I thought we had a whole government agency of scientists, researchers, and medical professionals to do due diligence on the safety of our medications but apparently state legislators are the ones who really should be doing it. 

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10 minutes ago, mtomm said:

I thought we had a whole government agency of scientists, researchers, and medical professionals to do due diligence on the safety of our medications but apparently state legislators are the ones who really should be doing it. 

Even though they approach don’t know much about it according to themselves. 

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On 5/6/2022 at 4:16 PM, Nofear said:

The Church does not take a position about when life begins. That no ordinances are done does not preclude the possibility that ordinances will be needed in the future or that other aspects of divine law are brought to bear that we don't know about. My sister-in-law held a funeral for a stillborn child of hers. The Church did not forbid it. Maybe it was unnecessary as far as potential child was concerned; maybe it was just for the mother. We don't know.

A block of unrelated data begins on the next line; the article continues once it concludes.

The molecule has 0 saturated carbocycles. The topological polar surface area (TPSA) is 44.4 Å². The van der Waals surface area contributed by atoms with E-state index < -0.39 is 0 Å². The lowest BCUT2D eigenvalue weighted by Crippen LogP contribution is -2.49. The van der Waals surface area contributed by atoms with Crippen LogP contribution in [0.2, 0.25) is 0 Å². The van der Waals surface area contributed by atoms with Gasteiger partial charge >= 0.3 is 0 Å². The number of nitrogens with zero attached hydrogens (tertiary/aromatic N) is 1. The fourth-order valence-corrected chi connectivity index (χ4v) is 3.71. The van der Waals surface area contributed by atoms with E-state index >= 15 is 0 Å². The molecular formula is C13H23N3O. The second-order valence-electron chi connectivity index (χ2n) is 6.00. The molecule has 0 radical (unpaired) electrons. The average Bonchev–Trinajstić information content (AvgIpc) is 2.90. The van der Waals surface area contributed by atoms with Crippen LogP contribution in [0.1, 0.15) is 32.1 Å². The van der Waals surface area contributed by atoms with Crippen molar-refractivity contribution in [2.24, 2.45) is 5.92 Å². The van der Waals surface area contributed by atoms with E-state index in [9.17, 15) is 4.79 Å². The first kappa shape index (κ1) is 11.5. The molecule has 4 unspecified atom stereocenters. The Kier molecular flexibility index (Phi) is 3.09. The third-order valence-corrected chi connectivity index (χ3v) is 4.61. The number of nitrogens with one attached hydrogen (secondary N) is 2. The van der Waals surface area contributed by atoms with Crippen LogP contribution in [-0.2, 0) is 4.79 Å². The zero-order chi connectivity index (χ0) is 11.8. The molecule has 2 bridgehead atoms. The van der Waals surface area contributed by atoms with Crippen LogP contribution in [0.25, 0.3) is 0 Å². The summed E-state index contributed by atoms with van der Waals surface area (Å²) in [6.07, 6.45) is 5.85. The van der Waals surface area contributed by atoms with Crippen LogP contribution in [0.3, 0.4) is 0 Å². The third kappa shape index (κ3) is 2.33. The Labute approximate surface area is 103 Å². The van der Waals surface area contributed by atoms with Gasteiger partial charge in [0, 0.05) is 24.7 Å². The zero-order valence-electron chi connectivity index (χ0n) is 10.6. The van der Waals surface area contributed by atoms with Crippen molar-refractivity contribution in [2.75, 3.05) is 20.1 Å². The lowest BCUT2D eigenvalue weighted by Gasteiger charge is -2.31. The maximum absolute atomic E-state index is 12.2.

Baptisms aren't required for children who die before age 8 in our theology, and although I'm aware of a number of such cases done by proxy for dead people, I don't know that they are actually needed anyway.   So there is nothing at all inconsistent with stillborn children not having temple ordinances done, even if they are and will be resurrected having fulfilled the measure of creation.

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2 hours ago, bluebell said:

So he’s against abortion and birth control and thinks both should e illegal. 🙄

If Row v wade goes down, then the flood gates will open and all kinds privacy and personal rights will be rolled back. Handmaid's tale is starting to look more and more like a possibility.

This is a informative article in the SLTrib that touches on what we can expect:

Quote

Letter: As long as “religious” men dominate, the push to control women’s bodies will continue

https://www.sltrib.com/opinion/letters/2022/05/05/letter-long-religious-men/